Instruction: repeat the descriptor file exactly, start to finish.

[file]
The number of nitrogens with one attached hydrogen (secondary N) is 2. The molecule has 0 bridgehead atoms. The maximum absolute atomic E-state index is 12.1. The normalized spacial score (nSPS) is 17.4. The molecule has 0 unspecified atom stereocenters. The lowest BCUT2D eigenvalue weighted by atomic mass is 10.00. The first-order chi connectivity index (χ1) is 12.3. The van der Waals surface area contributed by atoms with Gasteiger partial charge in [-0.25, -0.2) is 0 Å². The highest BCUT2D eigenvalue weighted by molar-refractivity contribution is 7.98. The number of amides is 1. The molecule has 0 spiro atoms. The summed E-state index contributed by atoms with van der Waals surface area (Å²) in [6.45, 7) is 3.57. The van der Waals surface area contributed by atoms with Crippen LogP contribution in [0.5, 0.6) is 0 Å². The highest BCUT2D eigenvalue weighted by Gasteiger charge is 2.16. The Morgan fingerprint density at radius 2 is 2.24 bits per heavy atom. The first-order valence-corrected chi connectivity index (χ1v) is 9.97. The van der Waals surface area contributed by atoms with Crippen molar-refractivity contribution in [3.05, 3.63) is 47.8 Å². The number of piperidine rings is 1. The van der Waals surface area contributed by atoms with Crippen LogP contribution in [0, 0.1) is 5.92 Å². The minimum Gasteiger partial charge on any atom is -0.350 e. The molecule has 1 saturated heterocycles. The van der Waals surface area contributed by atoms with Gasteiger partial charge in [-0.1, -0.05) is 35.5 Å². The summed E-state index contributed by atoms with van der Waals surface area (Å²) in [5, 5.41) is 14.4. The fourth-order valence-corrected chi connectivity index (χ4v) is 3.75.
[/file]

The number of nitrogens with one attached hydrogen (secondary N) is 2. The molecule has 0 bridgehead atoms. The maximum absolute atomic E-state index is 12.1. The normalized spacial score (nSPS) is 17.4. The molecule has 0 unspecified atom stereocenters. The lowest BCUT2D eigenvalue weighted by atomic mass is 10.00. The first-order chi connectivity index (χ1) is 12.3. The van der Waals surface area contributed by atoms with Gasteiger partial charge in [-0.25, -0.2) is 0 Å². The highest BCUT2D eigenvalue weighted by molar-refractivity contribution is 7.98. The number of amides is 1. The molecule has 0 spiro atoms. The summed E-state index contributed by atoms with van der Waals surface area (Å²) in [6.45, 7) is 3.57. The van der Waals surface area contributed by atoms with Crippen LogP contribution in [0.5, 0.6) is 0 Å². The highest BCUT2D eigenvalue weighted by Gasteiger charge is 2.16. The Morgan fingerprint density at radius 2 is 2.24 bits per heavy atom. The first-order valence-corrected chi connectivity index (χ1v) is 9.97. The van der Waals surface area contributed by atoms with Crippen molar-refractivity contribution in [3.05, 3.63) is 47.8 Å². The number of piperidine rings is 1. The van der Waals surface area contributed by atoms with Crippen LogP contribution in [0, 0.1) is 5.92 Å². The minimum Gasteiger partial charge on any atom is -0.350 e. The molecule has 1 saturated heterocycles. The van der Waals surface area contributed by atoms with Gasteiger partial charge in [-0.1, -0.05) is 35.5 Å². The summed E-state index contributed by atoms with van der Waals surface area (Å²) in [5, 5.41) is 14.4. The fourth-order valence-corrected chi connectivity index (χ4v) is 3.75.